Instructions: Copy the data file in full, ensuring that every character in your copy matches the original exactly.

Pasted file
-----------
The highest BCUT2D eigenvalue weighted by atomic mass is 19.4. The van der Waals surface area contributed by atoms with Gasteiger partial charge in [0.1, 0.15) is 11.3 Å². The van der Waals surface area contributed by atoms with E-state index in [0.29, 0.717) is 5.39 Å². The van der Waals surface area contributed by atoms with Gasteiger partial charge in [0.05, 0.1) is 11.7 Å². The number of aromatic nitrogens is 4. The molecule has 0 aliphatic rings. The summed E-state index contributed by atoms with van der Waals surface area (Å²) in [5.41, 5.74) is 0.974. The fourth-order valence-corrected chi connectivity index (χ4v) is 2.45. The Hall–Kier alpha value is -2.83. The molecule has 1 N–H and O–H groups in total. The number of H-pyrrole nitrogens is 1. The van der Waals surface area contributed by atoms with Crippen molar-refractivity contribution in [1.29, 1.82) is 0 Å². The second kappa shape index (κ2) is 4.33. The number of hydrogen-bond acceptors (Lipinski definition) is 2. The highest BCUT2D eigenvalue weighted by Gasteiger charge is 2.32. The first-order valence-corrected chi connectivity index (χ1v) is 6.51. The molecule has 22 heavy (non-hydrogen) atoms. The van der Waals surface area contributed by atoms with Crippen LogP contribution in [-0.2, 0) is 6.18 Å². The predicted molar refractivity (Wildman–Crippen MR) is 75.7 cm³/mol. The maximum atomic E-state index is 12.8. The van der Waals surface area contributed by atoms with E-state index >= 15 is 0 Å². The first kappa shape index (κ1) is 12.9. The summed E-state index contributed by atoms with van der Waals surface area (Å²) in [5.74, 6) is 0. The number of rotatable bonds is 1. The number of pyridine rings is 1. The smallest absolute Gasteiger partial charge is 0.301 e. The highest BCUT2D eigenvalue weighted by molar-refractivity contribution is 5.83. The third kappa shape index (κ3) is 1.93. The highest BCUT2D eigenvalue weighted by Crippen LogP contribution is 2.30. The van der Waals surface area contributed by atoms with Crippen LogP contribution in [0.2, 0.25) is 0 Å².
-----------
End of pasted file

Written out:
The highest BCUT2D eigenvalue weighted by atomic mass is 19.4. The van der Waals surface area contributed by atoms with Gasteiger partial charge in [0.1, 0.15) is 11.3 Å². The van der Waals surface area contributed by atoms with E-state index in [0.29, 0.717) is 5.39 Å². The van der Waals surface area contributed by atoms with Gasteiger partial charge in [0.05, 0.1) is 11.7 Å². The number of aromatic nitrogens is 4. The molecule has 0 aliphatic rings. The summed E-state index contributed by atoms with van der Waals surface area (Å²) in [5.41, 5.74) is 0.974. The fourth-order valence-corrected chi connectivity index (χ4v) is 2.45. The Hall–Kier alpha value is -2.83. The molecule has 1 N–H and O–H groups in total. The number of H-pyrrole nitrogens is 1. The van der Waals surface area contributed by atoms with Crippen molar-refractivity contribution in [1.29, 1.82) is 0 Å². The second kappa shape index (κ2) is 4.33. The number of hydrogen-bond acceptors (Lipinski definition) is 2. The highest BCUT2D eigenvalue weighted by Gasteiger charge is 2.32. The first-order valence-corrected chi connectivity index (χ1v) is 6.51. The molecule has 22 heavy (non-hydrogen) atoms. The van der Waals surface area contributed by atoms with Crippen LogP contribution in [-0.2, 0) is 6.18 Å². The predicted molar refractivity (Wildman–Crippen MR) is 75.7 cm³/mol. The maximum atomic E-state index is 12.8. The van der Waals surface area contributed by atoms with E-state index >= 15 is 0 Å². The first kappa shape index (κ1) is 12.9. The summed E-state index contributed by atoms with van der Waals surface area (Å²) in [5.74, 6) is 0. The number of rotatable bonds is 1. The number of pyridine rings is 1. The smallest absolute Gasteiger partial charge is 0.301 e. The highest BCUT2D eigenvalue weighted by molar-refractivity contribution is 5.83. The third kappa shape index (κ3) is 1.93. The highest BCUT2D eigenvalue weighted by Crippen LogP contribution is 2.30. The van der Waals surface area contributed by atoms with Crippen LogP contribution in [0.2, 0.25) is 0 Å².